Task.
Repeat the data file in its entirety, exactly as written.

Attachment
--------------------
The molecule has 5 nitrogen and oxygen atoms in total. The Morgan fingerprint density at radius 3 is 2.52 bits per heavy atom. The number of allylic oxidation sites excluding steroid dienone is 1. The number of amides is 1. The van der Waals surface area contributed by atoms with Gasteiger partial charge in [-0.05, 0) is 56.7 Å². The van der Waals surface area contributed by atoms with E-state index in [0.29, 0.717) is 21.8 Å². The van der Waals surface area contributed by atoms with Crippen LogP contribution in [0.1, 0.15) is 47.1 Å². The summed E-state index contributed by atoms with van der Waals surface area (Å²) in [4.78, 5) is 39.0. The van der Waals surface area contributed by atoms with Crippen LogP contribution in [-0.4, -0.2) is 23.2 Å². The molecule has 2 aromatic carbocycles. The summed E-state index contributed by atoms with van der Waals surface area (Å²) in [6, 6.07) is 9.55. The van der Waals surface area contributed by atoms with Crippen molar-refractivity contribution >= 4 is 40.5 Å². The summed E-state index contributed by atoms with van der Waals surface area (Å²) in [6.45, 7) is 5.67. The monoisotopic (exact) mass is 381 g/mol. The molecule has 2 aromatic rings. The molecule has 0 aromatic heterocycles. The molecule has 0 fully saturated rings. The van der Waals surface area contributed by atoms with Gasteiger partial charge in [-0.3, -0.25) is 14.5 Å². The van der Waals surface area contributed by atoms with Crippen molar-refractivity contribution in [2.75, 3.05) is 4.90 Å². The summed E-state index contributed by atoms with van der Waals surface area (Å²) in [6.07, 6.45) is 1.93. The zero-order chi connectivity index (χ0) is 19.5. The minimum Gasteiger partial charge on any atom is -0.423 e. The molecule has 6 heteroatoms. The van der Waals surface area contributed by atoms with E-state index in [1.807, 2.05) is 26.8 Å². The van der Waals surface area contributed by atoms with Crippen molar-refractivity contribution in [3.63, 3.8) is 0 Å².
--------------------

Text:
The molecule has 5 nitrogen and oxygen atoms in total. The Morgan fingerprint density at radius 3 is 2.52 bits per heavy atom. The number of allylic oxidation sites excluding steroid dienone is 1. The number of amides is 1. The van der Waals surface area contributed by atoms with Gasteiger partial charge in [-0.05, 0) is 56.7 Å². The van der Waals surface area contributed by atoms with E-state index in [0.29, 0.717) is 21.8 Å². The van der Waals surface area contributed by atoms with Crippen LogP contribution in [0.1, 0.15) is 47.1 Å². The summed E-state index contributed by atoms with van der Waals surface area (Å²) in [4.78, 5) is 39.0. The van der Waals surface area contributed by atoms with Crippen LogP contribution in [-0.4, -0.2) is 23.2 Å². The molecule has 2 aromatic carbocycles. The summed E-state index contributed by atoms with van der Waals surface area (Å²) in [6, 6.07) is 9.55. The van der Waals surface area contributed by atoms with Crippen molar-refractivity contribution >= 4 is 40.5 Å². The summed E-state index contributed by atoms with van der Waals surface area (Å²) in [6.45, 7) is 5.67. The monoisotopic (exact) mass is 381 g/mol. The molecule has 2 aromatic rings. The molecule has 0 aromatic heterocycles. The molecule has 0 fully saturated rings. The van der Waals surface area contributed by atoms with Gasteiger partial charge in [-0.3, -0.25) is 14.5 Å². The van der Waals surface area contributed by atoms with Crippen molar-refractivity contribution in [2.75, 3.05) is 4.90 Å². The summed E-state index contributed by atoms with van der Waals surface area (Å²) in [6.07, 6.45) is 1.93. The zero-order chi connectivity index (χ0) is 19.5. The minimum Gasteiger partial charge on any atom is -0.423 e. The molecule has 6 heteroatoms. The van der Waals surface area contributed by atoms with E-state index in [1.807, 2.05) is 26.8 Å². The van der Waals surface area contributed by atoms with Crippen molar-refractivity contribution in [3.63, 3.8) is 0 Å².